Today Volkswagen announced its first U.S.-market all-electric car will start at $36,265 including $820 destination when it goes on sale in November.

The e-Golf SEL Premium is being positoned as a “fully equipped” competitor to Nissan’s Leaf albeit sold in selected U.S. markets for now. Volkswagen hasn’t published the specific states, but company spokesman Mark Gillies said today it will be the states that follow California’s Zero Emissions Vehicle rules with an eye for market expansion in time.

We’ve seen early reports stating range at 115 miles positioning it as the highest next to a Tesla Model S, but Volkswagen says the car is capable of 70-90 miles “depending on driving style and charging behavior.” Gillies said he has under normal driving seen 105 miles himself, but VW is stating 70-90. Otherwise EPA data including MPGe is not yet ready for publishing, he said.


Power to the front-wheel-drive compact built on the Modular Transverse Matrix (MQB) platform is from a 115-horsepower, 199 pounds-feet electric motor and routed via 1-speed transmission. Top speed is 87 mph and three energy usage modes are Normal, Eco, and Eco+.


Battery pack size at 24.2 kwh is very close to the Leaf’s 24 kwh. It’s built in-house at VW’s Braunschweig facility and includes a 7.2-kw onboard charger as standard.

It’s also equipped to handle DC quick charging by way of a “Combined Charging System” (CCS) that puts 80-percent charge back in under 30 minutes.

The battery, like the Leaf’s, is not liquid cooled. When asked whether VW was setting itself up for issues as Nissan had experienced a couple years ago, Gillies said the li-ion battery is engineered to be gently charged and discharged, and sent a statement from the comapny’s German engineers.

To keep operating temperatures at ideal levels, VW has developed a Battery Management Unit with intelligent thermal control that allows the pack to remain within an optimal temperature range, helping to maintain performance and range in a variety of temperatures. This innovative system allows the e-Golf to operate in its intended manner, even in more extreme temperatures, without the need of a cooling system.


With a primary focus on efficiency rather than charge-time or capacity (like some of our competitors), VW was able to design a battery pack and utilize battery chemistry for the lithium ion cells (provided by Panasonic), that make the e-Golf one of the most efficient EVs on the market. As the battery system is so efficient, minimal waste heat is created during operation (i.e. during fast charging), which is quickly directed by the battery metal structure into the chassis, away from the battery, preventing extreme temperature conditions inside the pack. The lithium-ion cells being used, referred to as “marathon cells” by our engineers, are designed for gentle charge and de-charge thereby reducing heat and excessive energy consumption often associated with cells designed for rapid charging and de-charging. The elimination of the cooling system also allows VW to keep the weight of the battery pack down, which aides in overall efficiency of the vehicle.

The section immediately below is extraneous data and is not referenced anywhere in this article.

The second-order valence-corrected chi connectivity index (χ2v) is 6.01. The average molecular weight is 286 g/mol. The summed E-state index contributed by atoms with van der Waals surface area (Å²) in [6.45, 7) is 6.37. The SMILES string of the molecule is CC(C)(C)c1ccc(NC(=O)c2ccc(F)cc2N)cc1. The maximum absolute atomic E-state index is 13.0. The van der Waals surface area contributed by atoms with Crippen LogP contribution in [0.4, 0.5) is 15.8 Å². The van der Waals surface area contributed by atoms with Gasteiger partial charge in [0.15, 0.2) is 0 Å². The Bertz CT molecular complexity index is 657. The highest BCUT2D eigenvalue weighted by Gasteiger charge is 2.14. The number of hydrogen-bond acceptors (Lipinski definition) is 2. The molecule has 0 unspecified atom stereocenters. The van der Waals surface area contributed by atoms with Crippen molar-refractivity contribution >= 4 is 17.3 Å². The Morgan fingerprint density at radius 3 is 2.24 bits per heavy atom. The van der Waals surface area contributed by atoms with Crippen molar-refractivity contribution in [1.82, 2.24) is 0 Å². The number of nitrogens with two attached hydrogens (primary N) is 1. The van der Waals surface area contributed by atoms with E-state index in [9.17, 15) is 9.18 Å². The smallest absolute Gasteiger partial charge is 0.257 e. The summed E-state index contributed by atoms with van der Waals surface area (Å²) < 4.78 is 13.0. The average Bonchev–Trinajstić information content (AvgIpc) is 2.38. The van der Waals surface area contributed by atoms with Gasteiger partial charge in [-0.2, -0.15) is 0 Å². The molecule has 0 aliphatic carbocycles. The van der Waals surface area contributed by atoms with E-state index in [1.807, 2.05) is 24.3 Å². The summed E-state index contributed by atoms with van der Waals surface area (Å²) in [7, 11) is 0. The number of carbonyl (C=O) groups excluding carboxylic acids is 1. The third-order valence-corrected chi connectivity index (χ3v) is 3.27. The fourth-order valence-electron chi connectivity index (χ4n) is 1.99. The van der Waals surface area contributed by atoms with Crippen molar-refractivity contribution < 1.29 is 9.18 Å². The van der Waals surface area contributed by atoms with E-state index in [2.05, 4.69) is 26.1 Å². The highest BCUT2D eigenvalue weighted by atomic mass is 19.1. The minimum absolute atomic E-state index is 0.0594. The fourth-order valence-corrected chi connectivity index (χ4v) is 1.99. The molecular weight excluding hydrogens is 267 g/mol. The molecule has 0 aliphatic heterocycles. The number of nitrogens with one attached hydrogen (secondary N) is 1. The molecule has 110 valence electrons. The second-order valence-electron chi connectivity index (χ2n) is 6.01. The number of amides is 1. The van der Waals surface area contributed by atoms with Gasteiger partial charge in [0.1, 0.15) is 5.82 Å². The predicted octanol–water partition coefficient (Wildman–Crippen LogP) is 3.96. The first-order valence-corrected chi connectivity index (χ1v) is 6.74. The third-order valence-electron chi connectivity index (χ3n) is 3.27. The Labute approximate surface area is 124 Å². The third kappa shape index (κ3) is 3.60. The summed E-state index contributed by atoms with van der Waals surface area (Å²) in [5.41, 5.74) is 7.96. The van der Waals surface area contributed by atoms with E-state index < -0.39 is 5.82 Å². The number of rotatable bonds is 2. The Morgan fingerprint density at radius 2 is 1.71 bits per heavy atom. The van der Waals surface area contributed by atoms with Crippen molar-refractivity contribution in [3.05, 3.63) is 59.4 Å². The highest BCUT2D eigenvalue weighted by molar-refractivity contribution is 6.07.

The set up employed for the e-Golf has passed various long-term engineering evaluation milestones in desert temperatures and cold weather climates without the necessity of a cooling system.


Interior volume is close to the Leaf also. VW says the e-Golf will match the regular Golf line with 93.5 cubic feet of total interior volume. The Leaf has 92.4 cubic feet. Cargo volume for the e-Golf is listed at 22.8 cubic feet. Leaf has 23.6 cubic feet.

The entry level Leaf S also starts at a lower price point in the $30,000 range. The Golf is relatively better equipped and positioned above this, and a closer match for the upper level Leaf’s.

Gillies said he has already been explicitly asked whether the e-Golf is a compliance car, and he said it’s really not. Volkswagen has designed the e-golf on a global platform as a global seller. For now, it is selling where compliance cars are selling, but the plan is not to stay only there forever.

Volkswagen is taking a wait and see approach, and did not state a specific roll-out plan beyond ZEV states, but that it is preparing for more growth in the electrification of the automobile is more certain. The e-Golf is the first, and assuming market acceptance, it’s implied the vehicle will eventually be made more widely available in the U.S. Gillies said also VW will in time offer more than just the fully packed version as now being launched.


He also emphasized the driving experience and utility will compare favorably with a regular Golf.

Upper level features standard with the e-Golf include:

• Three driver-selectable regenerative braking levels
• 5.8-inch touchscreen navigation system and infotainment center
• Bluetooth® technology
• SiriusXM® Satellite Radio
• Automatic Post-Collision Braking system
• Leather-wrapped multifunction steering wheel
• Dual-zone automatic climate control
• LED headlights
• Bespoke 16-inch aluminum-alloy wheels
• Keyless access
• Heatable front seats
• Rearview camera; and front and rear Park Distance Control

Volkswagen has also announced a “holistic” approach to offset carbon emissions in an effort to let e-Golf claim carbon neutrality.